Construction Worker Recovers For Chronic Pain And Post-concussion Syndrome ($1.838 Million)
Nobody had believed an injured construction worker had chronic neck pain and Post-Concussion Syndrome.
Valerie Barich and Michael Wierzbicki, two lawyers from Horwitz, Horwitz & Associates, Ltd., did believe the construction worker. After a week of extensive evidence and testimony, justice prevailed. The worker was awarded a $1.8 million jury verdict.
At age fifty-three, a self-employed maintenance contractor was injured after walking into a doorway overhang that was lower than standards allowed. Afterward, he stopped working and complained of neck pain, headaches and dizziness. For eight years, with no income and no means to pay for office visits and medication, he rarely sought treatment from a physician.
Holiday Retirement Corporation, offered $50,000 to settle his claim. During trial, the opposing counsel increased the offer to $145,000 ignoring the costs of losing his career. Two medical experts hired by the defendant testified that the maintenance worker did not suffer from an injury and that his symptoms were due to age, sinus infection, and other natural progressions of getting older.
Valerie Barich and Michael Wierzbicki elected to try the case by jury. On Friday, January 20th, a Cook County jury rendered a verdict on behalf of the worker for pain and suffering, past and future medical expenses, and lost wages.
But when the maintenance worker suffered an acute head injury due to a known hazard by the company who hired him, the result was chronic neck pain and post-concussive syndrome, as well as the loss of his company and a life permanently fractured.
Seeking compensation for a preventable injury caused by the negligence of someone else is difficult enough, but when your injuries are complex, including a difficult to diagnose, mild brain injury with transient neurological spasms and chronic neck pain that cannot be identified by means of common medical technologies, such as x-rays, MRI’s or a CT scan, your case becomes profoundly difficult.
Many law firms would have declined to represent this Plaintiff, in part because the standard medical tests taken were normal. Attorneys, Valerie Barich and Michael Wierzbicki, believed in their client’s legitimate right to compensation, his honest struggle to work while enduring eight years of pain and suffering, and the sequel of post-concussive syndrome.
The maintenance worker had been hired by Holiday to inspect and repair rooftop damages following severe storm weather at a building located in Joliet. Holiday had contracted his services on a regular basis, spanning retirement properties in several states prompting his relocation to the state of Kentucky.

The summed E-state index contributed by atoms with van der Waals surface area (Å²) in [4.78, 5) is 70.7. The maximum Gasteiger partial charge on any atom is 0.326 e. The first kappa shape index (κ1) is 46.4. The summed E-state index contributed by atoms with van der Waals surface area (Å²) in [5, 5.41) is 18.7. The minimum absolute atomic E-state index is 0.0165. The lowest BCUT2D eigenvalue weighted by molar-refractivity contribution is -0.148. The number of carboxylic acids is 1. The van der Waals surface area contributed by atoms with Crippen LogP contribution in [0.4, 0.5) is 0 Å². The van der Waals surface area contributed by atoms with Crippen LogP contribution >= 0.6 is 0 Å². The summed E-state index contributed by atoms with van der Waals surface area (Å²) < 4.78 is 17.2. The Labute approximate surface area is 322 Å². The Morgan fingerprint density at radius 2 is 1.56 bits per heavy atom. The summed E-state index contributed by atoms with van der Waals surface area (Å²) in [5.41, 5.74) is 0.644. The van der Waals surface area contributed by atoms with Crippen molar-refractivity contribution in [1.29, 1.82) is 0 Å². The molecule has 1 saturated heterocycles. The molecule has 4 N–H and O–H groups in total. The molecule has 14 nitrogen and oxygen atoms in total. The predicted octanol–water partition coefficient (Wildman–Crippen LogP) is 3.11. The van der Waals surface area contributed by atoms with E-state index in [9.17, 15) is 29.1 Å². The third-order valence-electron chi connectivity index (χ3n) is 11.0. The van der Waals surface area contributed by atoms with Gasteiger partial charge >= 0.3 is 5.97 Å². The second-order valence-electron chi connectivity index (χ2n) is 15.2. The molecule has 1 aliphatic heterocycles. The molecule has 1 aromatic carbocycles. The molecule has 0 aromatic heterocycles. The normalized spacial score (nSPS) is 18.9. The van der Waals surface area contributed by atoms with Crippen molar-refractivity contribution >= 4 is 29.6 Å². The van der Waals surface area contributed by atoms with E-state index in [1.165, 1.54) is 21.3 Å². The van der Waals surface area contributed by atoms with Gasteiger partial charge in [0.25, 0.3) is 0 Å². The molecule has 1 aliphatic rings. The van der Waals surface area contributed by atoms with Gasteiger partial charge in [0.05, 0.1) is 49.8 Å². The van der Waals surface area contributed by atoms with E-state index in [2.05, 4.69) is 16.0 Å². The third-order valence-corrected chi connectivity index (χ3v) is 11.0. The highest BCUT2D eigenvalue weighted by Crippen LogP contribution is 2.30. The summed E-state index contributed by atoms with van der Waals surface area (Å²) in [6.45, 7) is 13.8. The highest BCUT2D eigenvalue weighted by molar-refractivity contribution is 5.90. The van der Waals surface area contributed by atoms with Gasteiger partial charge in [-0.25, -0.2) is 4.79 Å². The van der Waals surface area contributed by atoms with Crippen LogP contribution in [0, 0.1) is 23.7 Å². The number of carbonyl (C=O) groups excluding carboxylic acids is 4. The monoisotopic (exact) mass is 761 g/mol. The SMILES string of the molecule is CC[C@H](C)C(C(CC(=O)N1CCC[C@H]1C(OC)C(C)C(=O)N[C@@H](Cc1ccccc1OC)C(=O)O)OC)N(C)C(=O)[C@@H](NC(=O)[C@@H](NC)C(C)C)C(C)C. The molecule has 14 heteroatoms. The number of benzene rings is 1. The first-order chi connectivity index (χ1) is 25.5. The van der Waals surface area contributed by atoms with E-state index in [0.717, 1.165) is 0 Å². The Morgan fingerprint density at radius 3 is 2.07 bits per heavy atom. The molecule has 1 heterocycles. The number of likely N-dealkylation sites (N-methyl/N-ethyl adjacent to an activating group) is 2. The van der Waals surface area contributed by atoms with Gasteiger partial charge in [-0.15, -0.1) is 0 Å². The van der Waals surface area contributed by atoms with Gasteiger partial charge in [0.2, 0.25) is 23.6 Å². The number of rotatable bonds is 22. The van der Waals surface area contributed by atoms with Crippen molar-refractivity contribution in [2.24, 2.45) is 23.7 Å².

Access to the rooftop was provided for by the company’s regional maintenance manager, who led the worker up a dimly-lit stairwell to a doorway above. With his advancing view skewed by the maintenance manager’s body, the worker followed closely and upon arriving at the doorway to the outside, noticed a 7.5-inch rain-cap (threshold) at the bottom of the door frame. He took caution to step over the high threshold below him, but he was not aware of the door frame’s low clearance and hit the frame in full force with his skull. After recovering from a loss of consciousness, he declined medical care and drove home, a four-and-a-half-hour drive that took him over eleven hours. He did not remember this drive.
The following day the maintenance worker sought care in the emergency room. X-rays and a CT of his skull were negative, although the sinus cavity had filled with fluid, presumed by the ER physician to be a simple cold, but later related by a physician as most likely cerebral (brain) fluid from trauma. The fluid was felt to be responsible for his complaints of severe pain and water pressure behind his eyes and ears. An infection had set in. Over the span of the next nine months, he sought additional treatment for acute spasms in his back and neck, causing pain and in his head and face.
Doctors could not pinpoint the source of his continued and worsening symptoms. Soon he was unable to afford further medical care and gave up, attempting to return to work out of necessity, but was unable to meet the physical demands. Eventually, he lost his company and although he attempted to secure occasional contracts, the pain he endured without proper treatment and medication prevented him from completing his jobs.
Holiday’s attorneys argued during trial that the contractor should bear a majority of responsibility for not watching where he was going; that the lack of a posted warning regarding the danger by signage or painted caution should not be a primary consideration. Nor did they feel the jury should hold them liable for a door size that did not meet code standards in height. The building code for Joliet requires a door height minimum of 80 inches; however, the door in question was only 65 inches in height, 58 inches when measured from the raised threshold.
The facilities manager testified that he had also hit his head on the door’s frame six to twelve times and had seen others hit their head as well, yet he did nothing to remedy the situation, or warn of its existence.
Holiday’s attorney’s also argued that the low balance of medical bills incurred and the contractor’s return to work after nine months proved an absence of serious injury and should, therefore, reduce any compensation amount. Attorney’s Valerie Barich and Michael Wierzbicki proved that their client’s lack of ability to pay for services resulted in low medical bills, not a lack of need. Furthermore, witnesses testified that he was a man with a reputation of honest, diligent work ethics; one who was always the first man on the job and the last to leave. “This is a man who would give up every penny just to be able to have his life, health, and company back,” says Wierzbicki, adding, “He just wants to be free of pain and work again.”